In a dystopian future Japan, Tokyo is divided into a number of lawless ‘hoods’, which are home to their own unique street gangs or ‘tribes’. The tribes are all pretty evenly matched, keeping order in their own manors until Wu-Ronz tribe boss Merra (Ryohei Suzuki) throws in his lot with Yakuza big boss Buppa (a marvellously grotesque Riki Takeuchi).
Now Buppa is the kind of guy who keeps a cigar box full of severed fingers at he dining room table as an after dinner snack. He also runs Tokyo’s sex industry district, Bukuro. Now Merra hates Kim (Takuya Ishida) of the Musashino Saru tribe, so when sets a trap for him, it’s up to tribe boss Tera (Ryuta Sato) and his pals Kai (Young Dais) and Hasheem to cross into the Bukuro badlands and save him.
Not only do the pals find Kim, they also liberate the mysterious young girl Sunmi (Nana Seino) who Buppa has some nasty future plans for. In their escape bid, Merra kills Tera, so when the pals get back to their side of the city they get all the tribes together and get tooled up to take on Merra and Buppa in a monster violent epic battle.
Packed with beautifully choreographed over the top violent martial arts action, Tokyo Tribe has stunning cinematography and direction of truly epic proportions, Tokyo Tribe also features some really original set design and costumes. I particularly liked Buppa’s son Nkoi’s playroom, where all the furniture is composed of naked people and Buppa’s dining room, a dazzlingly over the top French Baroque confection populated by lunatics and sycophants.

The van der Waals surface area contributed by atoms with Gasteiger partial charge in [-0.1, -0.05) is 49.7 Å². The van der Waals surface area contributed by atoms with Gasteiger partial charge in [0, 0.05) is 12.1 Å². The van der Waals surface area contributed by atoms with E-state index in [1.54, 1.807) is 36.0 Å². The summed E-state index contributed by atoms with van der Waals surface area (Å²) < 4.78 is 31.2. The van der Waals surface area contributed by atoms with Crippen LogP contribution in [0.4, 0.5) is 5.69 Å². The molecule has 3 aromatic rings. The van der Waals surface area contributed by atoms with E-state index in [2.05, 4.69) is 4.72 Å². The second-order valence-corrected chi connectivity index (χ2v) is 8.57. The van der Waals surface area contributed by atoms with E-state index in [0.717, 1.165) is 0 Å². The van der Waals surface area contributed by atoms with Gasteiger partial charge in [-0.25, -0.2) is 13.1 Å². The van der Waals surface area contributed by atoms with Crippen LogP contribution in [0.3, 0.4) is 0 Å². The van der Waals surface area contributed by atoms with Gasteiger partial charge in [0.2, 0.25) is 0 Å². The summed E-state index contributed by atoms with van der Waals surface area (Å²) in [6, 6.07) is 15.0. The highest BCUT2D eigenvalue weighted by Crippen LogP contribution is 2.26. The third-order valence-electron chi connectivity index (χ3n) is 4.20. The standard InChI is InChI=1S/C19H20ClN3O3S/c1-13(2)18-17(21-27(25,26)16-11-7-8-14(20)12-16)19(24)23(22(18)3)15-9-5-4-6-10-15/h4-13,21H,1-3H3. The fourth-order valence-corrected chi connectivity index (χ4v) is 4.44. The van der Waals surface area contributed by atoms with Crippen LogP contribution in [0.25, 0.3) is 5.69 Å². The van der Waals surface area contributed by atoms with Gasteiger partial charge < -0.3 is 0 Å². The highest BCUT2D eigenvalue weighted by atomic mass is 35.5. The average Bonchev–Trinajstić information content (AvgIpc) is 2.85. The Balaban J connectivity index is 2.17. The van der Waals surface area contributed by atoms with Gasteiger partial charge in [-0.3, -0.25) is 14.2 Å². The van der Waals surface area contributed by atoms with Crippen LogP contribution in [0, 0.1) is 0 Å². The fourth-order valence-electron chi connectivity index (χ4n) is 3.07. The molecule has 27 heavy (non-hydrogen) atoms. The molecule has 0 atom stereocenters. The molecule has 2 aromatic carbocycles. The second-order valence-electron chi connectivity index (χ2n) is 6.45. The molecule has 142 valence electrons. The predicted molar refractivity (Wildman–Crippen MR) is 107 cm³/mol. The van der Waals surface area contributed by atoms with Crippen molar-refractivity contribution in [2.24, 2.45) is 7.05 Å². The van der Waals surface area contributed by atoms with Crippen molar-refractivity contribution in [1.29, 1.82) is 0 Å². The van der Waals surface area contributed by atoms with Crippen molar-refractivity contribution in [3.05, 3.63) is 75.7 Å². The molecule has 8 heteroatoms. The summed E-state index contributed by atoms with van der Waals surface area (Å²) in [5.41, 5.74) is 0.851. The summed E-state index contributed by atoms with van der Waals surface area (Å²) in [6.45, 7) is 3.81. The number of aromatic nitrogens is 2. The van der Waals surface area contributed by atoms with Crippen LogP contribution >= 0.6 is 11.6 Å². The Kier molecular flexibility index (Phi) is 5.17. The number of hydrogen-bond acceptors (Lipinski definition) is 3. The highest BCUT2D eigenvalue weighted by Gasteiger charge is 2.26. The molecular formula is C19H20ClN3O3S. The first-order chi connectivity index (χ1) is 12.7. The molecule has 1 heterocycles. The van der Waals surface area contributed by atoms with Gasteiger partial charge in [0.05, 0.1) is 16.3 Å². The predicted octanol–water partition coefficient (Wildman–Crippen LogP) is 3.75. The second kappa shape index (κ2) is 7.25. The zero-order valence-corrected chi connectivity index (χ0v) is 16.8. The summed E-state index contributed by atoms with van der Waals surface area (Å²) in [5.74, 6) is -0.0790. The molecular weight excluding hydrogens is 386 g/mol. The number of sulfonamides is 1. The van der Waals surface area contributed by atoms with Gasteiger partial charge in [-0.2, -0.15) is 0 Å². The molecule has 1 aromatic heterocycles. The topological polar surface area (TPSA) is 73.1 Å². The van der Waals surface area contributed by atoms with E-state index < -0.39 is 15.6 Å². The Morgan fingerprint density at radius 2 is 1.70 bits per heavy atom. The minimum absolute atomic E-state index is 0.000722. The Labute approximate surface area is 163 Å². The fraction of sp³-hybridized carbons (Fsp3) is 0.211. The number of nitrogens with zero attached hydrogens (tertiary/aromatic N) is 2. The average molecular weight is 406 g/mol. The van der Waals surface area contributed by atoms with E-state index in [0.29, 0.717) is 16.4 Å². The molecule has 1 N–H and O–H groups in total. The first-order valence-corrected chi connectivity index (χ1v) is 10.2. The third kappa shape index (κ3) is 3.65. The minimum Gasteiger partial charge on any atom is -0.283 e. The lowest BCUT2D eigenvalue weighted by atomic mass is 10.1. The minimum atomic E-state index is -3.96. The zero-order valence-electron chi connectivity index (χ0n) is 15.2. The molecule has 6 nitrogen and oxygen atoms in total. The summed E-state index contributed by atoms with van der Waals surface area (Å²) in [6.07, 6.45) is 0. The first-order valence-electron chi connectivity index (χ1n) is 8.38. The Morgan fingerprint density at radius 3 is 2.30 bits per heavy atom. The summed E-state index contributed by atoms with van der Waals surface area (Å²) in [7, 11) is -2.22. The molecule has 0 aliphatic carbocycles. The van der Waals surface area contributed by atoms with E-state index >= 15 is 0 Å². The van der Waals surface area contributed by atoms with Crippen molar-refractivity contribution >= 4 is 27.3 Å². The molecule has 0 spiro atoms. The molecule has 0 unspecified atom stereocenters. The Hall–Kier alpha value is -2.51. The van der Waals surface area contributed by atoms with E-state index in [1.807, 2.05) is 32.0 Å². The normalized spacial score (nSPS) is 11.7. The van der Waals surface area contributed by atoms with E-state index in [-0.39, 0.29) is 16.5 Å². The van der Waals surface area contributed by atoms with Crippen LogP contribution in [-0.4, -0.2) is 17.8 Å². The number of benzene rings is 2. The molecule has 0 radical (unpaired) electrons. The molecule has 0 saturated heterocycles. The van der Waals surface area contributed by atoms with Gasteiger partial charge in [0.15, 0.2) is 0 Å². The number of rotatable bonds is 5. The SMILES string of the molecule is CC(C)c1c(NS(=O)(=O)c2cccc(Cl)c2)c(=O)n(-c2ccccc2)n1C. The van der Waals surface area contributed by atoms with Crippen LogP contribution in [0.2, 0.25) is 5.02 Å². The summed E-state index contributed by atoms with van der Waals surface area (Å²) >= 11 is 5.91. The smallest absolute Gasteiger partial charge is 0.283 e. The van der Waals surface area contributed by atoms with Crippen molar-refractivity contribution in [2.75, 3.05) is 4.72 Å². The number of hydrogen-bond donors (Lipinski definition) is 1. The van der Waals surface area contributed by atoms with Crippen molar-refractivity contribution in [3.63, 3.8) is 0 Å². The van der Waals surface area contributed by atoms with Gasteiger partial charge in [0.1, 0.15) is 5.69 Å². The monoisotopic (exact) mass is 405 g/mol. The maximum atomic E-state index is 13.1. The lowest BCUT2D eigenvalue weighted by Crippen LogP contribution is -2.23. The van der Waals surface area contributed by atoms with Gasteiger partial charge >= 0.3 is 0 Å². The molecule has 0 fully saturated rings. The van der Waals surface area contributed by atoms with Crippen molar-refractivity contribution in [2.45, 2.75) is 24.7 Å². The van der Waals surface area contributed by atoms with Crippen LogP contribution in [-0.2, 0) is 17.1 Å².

Based upon Santa Inoue’s manga Tokyo Tribe2 this tale of Tokyo street gangs is no West Side Story even if it is a musical (thought I might keep that little bombshell to last folks). All the dialogue is in rap and the various street gang leaders are all played by Japan’s top rappers, chosen by director Sion Sono via a YouTube audition.
I have to admit I have never been a big fan of rap, but in the context of Tokyo Tribe it makes perfect sense. If anything calling Tokyo Tribe a musical does it a miss service it’s more of a rap opera.
Oh and there are some knob jokes too.
An epic Jidaigeki Yakuza Hip-Hop Horror Comic Opera I give Tokyo Tribe a 555/666
Tokyo Tribe is released in UK theatres on 22 May and on BluRay and DVD on 15 June
Optional English subtitles
Feature-length behind-the-scenes documentary
Limited edition collector’s booklet featuring new writing on the film by critic Aaron Hillis along with behind-the-scenes photography